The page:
Blister packs, or cards, are among the most popular packaging types for certain pharmaceuticals, over-the-counter drugs, and food. They’re also seeing more use in packaging batteries, toys, certain electronics, and tools -- so maybe you’re looking at switching your product line to blister cards too, or improving your current packaging.
Blister packs are fairly simple: The manufacturer adjoins a sheet of rigid plastic to some type of backing via an adhesive. While the package is rather simple, blister pack printing isn't always simple to optimize.
We've put together a checklist to help you get the best printing possible for your blister pack. We'll also cover other factors to consider as you dip your toes into blister card packaging printing for the first time.
Blister Card Packaging Printing Checklist
If you’re getting started on a new blister card print project, use this seven-step process to cover all the pitfalls and potential improvements you may encounter.
- Press compatibility
- MSDS sheets
- In-house assembly
- Hidden factors
STEP 1. WHAT'S THE BEST SUBSTRATE FOR BLISTER PACKS?
A blister pack includes some type of backing, usually either aluminum foil or cardboard. Determine the type of backing that's right for your blister card by examining your packaging needs. Does your product require ...
- Water resistance?
- UV protection?
- Tampering protection?
- High product visibility?
If you need something beyond the usual, paperboard, film, laminate, and plastic sheets are all options to consider. Make sure you know which substrate is best suited for your end goal before you move forward in the design phase.
STEP 2. CHOOSE THE BEST INK FOR YOUR BLISTER PACK.
The type of ink you use is also largely dependent on the substrate on which you’re printing. If you don't use the appropriate ink for the type of substrate you're working with, you're likely to get:
- Transfer issues
- Unwanted color variation
- Unacceptable print quality
These are all blister packaging problems that can impact the product inside and leave you with unsatisfied customers. Furthermore, depending on the blister pack adhesives you're using, you may also want to check to see whether the ink is heat-tolerant.
STEP 3. IS THE PRINTING PRESS COMPATIBLE WITH YOUR BLISTER PACK?
Are you working with a printing press that can adapt and adjust to the thickness of the substrate? Not all presses are able to adjust from a thin film to printing on a thicker paperboard substrate.
Double-check with your printing team to make sure the press and its components are compatible with your packaging materials.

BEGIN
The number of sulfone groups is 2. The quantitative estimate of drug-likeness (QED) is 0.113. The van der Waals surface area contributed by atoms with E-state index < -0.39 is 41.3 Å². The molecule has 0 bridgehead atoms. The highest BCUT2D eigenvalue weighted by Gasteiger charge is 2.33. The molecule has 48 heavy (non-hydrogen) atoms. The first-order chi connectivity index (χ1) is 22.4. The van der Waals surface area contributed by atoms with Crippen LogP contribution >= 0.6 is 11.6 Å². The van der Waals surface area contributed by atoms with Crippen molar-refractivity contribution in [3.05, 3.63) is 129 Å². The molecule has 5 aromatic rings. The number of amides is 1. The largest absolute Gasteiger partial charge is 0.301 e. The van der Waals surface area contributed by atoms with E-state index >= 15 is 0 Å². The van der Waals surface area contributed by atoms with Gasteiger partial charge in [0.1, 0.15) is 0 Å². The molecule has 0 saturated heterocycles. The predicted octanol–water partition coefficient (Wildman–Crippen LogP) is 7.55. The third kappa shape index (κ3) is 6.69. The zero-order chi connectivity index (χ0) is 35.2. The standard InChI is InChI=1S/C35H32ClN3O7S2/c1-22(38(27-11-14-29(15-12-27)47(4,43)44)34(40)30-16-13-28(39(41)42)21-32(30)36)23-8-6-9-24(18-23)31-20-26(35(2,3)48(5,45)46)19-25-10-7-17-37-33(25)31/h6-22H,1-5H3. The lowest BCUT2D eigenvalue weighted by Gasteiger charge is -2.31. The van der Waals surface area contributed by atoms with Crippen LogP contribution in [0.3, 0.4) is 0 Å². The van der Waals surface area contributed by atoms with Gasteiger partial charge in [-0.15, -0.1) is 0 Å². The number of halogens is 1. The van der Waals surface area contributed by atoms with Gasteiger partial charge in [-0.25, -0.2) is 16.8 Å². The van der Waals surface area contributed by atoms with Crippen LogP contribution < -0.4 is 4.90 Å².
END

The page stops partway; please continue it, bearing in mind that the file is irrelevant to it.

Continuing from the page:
STEP 4. DON’T FORGET YOUR MSDS DOCUMENTATION.
If you're using chemicals in your production facility, you're already well aware of the need for MSDS documentation. In a packaging environment, they help determine proper image carrier covering for ideal:
- Ink transfer
- Swelling prevention
Safety documentation is especially important in following pharmaceutical packaging design guidelines.
STEP 5. WHERE WILL THE BLISTER PACKAGING ASSEMBLY HAPPEN?
Are you just printing blister cards? Or are you assembling the entire packaging in-house?
If you're performing the latter, you're going to need a lot more than just a printing press. You’re going to need:
- Laminating equipment
- Adhesive application capabilities
- Die cutting machinery
- Other converting staples
STEP 6. ARE THE ANILOX ROLLS GOOD TO GO?
Anilox rolls carry the ink, adhesive, or glue to the image carrier. They also control the amount of substance that is transferable.
It's an important piece of the printing puzzle -- ensuring that anilox rolls are in good shape is key to a high-quality printing job. Take the time to understand how the anilox rolls function to make sure that they're working for you, not against you.
STEP 7. ARE THERE ANY OTHER SPECIAL CONSIDERATIONS?
One other factor to consider with pharmaceutical blister packaging materials is matching the print or gluing to the die cut board. To do this properly, the image carrier and die cylinder must be an exact match. If your stock needs to be die cut, will it be via a rotary or flatbed process?
Are there any special material transfer considerations for your ink, glue, or other adhesive? Will the delivery method affect the coating?
Work with your flexography partner in case it sees any special-case scenarios that may affect how you print.